[The story is set in] the period in which the new application of physics and electricity had reached their widest and wildest triumphs. Invisible wires linked together the remotest continents and islands: a tangled and tingling net of vibration and sound. [...] Every house, it need hardly be said, was fitted up with receptacles for the new signalling; and woven about with a viewless veil of voices from all the ends of the earth. American interviewers were saved the trouble of crossing the Atlantic; their flying ghosts or spirits could besiege the house and make the householder happy with their ceaseless and artless queries about all the details of the household. The less reputable member of the Smith family, who had been paid a considerable sum of money on the condition of his becoming an empire-builder in the more remote parts of Canada, was enabled to revisit his home at all hours of the day; and his flowing and continuous demands for more money filled the house with the sense of something uninterrupted and familiar. The rich uncle, who was so much respected by reason of his living in Australia, was enabled to lend his somewhat loud and hearty voice to the most intimate conversation of the tea-table, as if the intervening seas and continents had been swallowed up in his large and roaring mouth, as in the mouth of Gargantua. In short, the family enjoyed all the latest comforts and conveniences that science could provide.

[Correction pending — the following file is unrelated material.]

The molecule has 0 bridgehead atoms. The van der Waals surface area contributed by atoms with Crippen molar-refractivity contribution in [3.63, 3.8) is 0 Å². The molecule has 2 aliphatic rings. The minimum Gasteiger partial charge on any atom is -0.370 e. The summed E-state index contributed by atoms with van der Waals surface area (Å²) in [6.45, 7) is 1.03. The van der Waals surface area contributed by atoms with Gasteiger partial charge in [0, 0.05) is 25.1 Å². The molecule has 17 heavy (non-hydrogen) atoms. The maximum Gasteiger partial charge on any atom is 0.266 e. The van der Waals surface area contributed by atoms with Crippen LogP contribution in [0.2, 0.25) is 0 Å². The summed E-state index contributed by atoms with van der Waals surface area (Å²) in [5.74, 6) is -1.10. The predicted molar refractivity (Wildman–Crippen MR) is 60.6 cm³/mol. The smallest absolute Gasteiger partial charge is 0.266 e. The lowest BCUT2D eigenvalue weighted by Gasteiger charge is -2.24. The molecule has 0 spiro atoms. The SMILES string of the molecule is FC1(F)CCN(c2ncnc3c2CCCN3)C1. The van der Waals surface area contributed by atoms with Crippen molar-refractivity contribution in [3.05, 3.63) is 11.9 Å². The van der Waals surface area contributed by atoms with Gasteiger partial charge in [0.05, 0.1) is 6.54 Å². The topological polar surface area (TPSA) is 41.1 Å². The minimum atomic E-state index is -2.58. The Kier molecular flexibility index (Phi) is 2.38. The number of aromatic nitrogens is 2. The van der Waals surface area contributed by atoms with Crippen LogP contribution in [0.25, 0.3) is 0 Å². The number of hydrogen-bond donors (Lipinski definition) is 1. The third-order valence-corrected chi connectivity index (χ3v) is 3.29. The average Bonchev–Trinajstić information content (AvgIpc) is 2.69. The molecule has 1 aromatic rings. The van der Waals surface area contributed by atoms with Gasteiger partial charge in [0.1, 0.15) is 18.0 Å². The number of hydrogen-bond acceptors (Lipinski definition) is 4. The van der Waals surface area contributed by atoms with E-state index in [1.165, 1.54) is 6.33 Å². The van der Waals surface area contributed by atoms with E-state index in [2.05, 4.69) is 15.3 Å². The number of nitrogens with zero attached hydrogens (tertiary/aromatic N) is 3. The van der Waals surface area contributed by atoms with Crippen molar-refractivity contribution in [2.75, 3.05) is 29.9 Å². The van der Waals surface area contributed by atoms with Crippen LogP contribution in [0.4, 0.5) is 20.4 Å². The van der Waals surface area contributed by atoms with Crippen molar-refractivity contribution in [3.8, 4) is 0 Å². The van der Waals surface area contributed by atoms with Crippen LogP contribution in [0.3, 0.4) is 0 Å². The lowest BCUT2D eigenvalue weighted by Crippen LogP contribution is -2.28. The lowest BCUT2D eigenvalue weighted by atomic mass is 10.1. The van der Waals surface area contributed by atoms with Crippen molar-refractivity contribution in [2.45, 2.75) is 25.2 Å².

Wednesday, May 03, 2006
Chesterton predicts the Internet
A brief excerpt from his short story, "A Real Discovery:"
The story is based along the familiar Chestertonian lines of men going halfway around the world to avoid simply speaking to their neighbour, and is broadly concerned with a man who has managed to invent a means of manufacturing empty space. It is not one of his most compelling stories.